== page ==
Researchers predict above average 2018 hurricane season, 14 named storms


Colorado State University researchers are predicting a slightly above average hurricane season with 14 named storms this year and a 39 percent chance a major hurricane will make landfall on the U.S. east coast, including Florida.

Researchers expect seven of the named storms to become hurricanes and three to reach major hurricane strength with sustained winds of 111 miles per hour or greater.

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The report also includes the probability of major hurricanes making landfall:
•    63 percent for the entire U.S. coastline (average for the last century is 52 percent)
•    39 percent for the U.S. East Coast, including the Florida peninsula (average for the last century is 31 percent)
•    38 percent for the Gulf Coast from the Florida panhandle westward to Brownsville (average for the last century is 30 percent)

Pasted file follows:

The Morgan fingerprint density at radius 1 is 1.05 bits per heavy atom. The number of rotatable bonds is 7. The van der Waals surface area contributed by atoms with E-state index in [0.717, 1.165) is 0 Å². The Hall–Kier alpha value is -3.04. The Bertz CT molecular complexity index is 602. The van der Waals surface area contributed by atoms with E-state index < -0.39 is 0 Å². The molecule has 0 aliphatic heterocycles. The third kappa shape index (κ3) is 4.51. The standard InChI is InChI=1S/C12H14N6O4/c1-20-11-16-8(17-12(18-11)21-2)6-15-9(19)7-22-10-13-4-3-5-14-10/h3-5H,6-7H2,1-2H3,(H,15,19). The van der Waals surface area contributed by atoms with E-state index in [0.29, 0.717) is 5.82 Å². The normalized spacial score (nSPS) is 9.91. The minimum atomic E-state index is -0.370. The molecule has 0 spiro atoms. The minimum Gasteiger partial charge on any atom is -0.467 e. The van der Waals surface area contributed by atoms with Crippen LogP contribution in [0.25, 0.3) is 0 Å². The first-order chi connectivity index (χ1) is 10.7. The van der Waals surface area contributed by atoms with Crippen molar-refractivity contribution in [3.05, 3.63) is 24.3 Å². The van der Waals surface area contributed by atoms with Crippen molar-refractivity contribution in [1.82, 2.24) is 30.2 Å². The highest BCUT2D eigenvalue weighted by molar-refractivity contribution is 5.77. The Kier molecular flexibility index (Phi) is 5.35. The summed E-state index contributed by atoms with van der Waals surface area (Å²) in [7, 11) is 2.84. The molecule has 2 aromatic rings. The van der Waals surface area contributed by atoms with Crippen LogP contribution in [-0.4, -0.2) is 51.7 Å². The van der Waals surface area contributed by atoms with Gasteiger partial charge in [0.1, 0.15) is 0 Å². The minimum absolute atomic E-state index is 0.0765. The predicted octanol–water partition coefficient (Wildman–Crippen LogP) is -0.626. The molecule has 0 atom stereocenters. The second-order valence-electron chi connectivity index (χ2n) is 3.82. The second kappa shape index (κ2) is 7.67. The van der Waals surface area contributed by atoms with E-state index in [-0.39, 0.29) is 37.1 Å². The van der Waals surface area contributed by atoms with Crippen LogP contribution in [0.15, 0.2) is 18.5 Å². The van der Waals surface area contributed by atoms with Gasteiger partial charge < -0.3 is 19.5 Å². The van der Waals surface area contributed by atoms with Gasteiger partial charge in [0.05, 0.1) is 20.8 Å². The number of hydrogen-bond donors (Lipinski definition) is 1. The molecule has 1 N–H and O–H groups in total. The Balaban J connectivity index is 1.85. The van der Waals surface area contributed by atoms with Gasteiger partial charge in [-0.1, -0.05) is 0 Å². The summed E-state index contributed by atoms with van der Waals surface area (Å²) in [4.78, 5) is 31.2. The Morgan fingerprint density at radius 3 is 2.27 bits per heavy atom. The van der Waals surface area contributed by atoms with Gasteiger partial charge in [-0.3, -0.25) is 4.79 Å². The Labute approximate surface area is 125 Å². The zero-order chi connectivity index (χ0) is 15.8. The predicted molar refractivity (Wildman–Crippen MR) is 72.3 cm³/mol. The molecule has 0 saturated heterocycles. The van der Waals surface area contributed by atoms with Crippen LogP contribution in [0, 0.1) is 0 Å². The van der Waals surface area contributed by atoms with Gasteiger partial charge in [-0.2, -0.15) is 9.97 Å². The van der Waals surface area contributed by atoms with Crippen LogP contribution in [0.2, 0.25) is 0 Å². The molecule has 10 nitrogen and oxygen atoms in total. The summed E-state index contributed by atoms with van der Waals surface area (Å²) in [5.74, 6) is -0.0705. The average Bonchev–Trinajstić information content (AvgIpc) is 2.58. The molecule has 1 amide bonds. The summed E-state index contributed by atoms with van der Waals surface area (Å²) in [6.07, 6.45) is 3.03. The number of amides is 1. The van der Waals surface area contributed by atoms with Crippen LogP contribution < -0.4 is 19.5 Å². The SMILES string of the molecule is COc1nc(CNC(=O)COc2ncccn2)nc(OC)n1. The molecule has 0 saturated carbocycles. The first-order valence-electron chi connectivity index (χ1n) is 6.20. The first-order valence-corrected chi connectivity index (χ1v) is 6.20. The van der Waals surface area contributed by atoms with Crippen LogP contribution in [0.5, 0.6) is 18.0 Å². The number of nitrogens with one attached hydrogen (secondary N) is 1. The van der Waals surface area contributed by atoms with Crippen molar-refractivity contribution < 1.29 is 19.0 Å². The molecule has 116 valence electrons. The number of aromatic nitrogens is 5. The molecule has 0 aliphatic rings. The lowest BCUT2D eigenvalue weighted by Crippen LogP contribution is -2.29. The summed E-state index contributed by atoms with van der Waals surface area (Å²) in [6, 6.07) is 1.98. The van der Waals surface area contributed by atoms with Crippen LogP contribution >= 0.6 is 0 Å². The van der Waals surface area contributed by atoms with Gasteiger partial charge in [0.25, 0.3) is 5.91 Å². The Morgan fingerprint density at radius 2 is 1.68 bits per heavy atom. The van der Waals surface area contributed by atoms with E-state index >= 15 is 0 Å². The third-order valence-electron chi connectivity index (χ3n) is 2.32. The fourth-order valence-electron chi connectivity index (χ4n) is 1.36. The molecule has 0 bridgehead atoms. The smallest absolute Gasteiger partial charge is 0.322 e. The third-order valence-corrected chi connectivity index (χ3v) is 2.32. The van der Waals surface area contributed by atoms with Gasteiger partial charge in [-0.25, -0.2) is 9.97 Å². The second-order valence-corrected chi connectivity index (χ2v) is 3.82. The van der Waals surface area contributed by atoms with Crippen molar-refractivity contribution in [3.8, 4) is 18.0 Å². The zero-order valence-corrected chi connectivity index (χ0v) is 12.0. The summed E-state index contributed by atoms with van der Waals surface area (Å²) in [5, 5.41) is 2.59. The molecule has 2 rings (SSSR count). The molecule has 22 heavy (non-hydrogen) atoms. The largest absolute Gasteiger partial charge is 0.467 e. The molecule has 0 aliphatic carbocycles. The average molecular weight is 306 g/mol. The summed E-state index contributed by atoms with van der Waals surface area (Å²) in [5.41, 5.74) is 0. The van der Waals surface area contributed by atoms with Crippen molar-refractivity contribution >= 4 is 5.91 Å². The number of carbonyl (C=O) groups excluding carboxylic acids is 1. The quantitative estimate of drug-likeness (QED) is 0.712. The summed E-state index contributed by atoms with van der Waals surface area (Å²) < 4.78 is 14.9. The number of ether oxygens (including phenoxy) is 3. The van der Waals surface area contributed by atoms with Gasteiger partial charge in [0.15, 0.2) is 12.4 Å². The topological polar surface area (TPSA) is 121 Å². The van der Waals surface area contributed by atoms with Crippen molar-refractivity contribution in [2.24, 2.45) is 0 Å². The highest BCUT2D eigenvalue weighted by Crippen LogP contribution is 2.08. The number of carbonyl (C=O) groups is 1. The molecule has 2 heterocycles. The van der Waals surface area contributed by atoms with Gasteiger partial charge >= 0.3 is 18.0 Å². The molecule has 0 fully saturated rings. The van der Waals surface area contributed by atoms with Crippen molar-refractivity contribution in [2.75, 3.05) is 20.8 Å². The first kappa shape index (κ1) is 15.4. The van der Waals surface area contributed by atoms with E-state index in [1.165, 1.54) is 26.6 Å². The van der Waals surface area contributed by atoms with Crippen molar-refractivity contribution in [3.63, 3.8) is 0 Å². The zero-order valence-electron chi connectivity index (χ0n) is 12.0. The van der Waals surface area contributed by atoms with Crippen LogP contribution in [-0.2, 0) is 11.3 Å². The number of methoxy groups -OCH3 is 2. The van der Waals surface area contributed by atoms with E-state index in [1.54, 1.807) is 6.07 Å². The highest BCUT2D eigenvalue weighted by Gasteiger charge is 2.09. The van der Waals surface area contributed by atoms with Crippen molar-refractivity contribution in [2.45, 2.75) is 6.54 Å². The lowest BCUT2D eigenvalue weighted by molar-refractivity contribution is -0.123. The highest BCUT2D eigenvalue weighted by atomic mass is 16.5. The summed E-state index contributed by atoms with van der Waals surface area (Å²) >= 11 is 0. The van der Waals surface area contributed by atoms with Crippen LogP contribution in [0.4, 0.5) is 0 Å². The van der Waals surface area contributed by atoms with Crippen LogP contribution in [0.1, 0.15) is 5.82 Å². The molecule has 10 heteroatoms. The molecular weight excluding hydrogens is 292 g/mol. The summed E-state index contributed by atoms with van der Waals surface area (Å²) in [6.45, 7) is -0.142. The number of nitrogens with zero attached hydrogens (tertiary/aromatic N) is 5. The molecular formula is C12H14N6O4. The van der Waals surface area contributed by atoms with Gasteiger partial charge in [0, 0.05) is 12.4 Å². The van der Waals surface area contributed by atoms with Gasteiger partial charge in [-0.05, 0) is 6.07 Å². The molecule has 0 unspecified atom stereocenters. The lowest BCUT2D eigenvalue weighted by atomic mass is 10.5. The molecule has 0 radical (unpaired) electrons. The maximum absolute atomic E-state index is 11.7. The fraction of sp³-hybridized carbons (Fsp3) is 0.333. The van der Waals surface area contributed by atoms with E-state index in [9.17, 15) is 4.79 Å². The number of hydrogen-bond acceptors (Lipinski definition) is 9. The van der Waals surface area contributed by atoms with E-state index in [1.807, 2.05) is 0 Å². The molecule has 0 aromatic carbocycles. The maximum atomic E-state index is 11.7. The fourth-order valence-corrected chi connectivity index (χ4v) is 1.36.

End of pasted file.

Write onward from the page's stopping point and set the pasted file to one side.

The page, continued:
•    52 percent for the Caribbean (average for the last century is 42 percent)

So far, researchers say the 2018 hurricane season is exhibiting characteristics similar to 1960, 1967, 1996, 2006  and 2011.

“The years 1960, 1967 and 2006 had near-average Atlantic hurricane activity, while 1996 and 2011 were both above-normal hurricane seasons,” said Phil Klotzbach, research scientist in the Department of Atmospheric Science and lead author of the report.

The CSU team will issue forecast updates on May 31, July 2 and Aug. 2.

The team bases its forecasts on over 60 years of historical data that include Atlantic sea surface temperatures, sea level pressures, vertical wind shear levels (the change in wind direction and speed with height in the atmosphere), El Niño (warming of waters in the central and eastern tropical Pacific), and other factors.

The CSU forecast is intended to provide a best estimate of activity to be experienced during the upcoming season – not an exact measure.


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